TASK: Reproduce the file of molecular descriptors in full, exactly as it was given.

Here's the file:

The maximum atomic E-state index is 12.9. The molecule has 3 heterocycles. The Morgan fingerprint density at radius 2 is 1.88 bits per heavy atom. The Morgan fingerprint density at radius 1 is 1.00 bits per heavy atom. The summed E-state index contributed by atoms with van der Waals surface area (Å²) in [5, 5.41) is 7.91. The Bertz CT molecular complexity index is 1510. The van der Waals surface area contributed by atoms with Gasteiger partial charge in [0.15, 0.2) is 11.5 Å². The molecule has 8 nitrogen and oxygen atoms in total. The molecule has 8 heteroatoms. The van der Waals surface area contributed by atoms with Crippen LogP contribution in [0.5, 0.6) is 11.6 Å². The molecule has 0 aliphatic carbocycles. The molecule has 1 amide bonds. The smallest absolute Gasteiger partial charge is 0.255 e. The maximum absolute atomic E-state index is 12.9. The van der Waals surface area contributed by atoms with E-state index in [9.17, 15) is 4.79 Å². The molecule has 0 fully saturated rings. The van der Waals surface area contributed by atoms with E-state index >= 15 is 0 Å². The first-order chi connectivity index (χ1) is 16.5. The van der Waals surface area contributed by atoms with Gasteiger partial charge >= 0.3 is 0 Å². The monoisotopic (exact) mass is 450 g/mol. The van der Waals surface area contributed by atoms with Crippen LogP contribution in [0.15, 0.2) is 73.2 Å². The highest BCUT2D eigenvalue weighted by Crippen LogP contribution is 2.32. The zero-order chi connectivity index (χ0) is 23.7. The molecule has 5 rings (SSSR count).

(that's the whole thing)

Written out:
The maximum atomic E-state index is 12.9. The molecule has 3 heterocycles. The Morgan fingerprint density at radius 2 is 1.88 bits per heavy atom. The Morgan fingerprint density at radius 1 is 1.00 bits per heavy atom. The summed E-state index contributed by atoms with van der Waals surface area (Å²) in [5, 5.41) is 7.91. The Bertz CT molecular complexity index is 1510. The van der Waals surface area contributed by atoms with Gasteiger partial charge in [0.15, 0.2) is 11.5 Å². The molecule has 8 nitrogen and oxygen atoms in total. The molecule has 8 heteroatoms. The van der Waals surface area contributed by atoms with Crippen LogP contribution in [0.5, 0.6) is 11.6 Å². The molecule has 0 aliphatic carbocycles. The molecule has 1 amide bonds. The smallest absolute Gasteiger partial charge is 0.255 e. The maximum absolute atomic E-state index is 12.9. The van der Waals surface area contributed by atoms with E-state index in [9.17, 15) is 4.79 Å². The molecule has 0 fully saturated rings. The van der Waals surface area contributed by atoms with E-state index >= 15 is 0 Å². The first-order chi connectivity index (χ1) is 16.5. The van der Waals surface area contributed by atoms with Gasteiger partial charge >= 0.3 is 0 Å². The monoisotopic (exact) mass is 450 g/mol. The van der Waals surface area contributed by atoms with Crippen LogP contribution in [0.15, 0.2) is 73.2 Å². The highest BCUT2D eigenvalue weighted by Crippen LogP contribution is 2.32. The zero-order chi connectivity index (χ0) is 23.7. The molecule has 5 rings (SSSR count).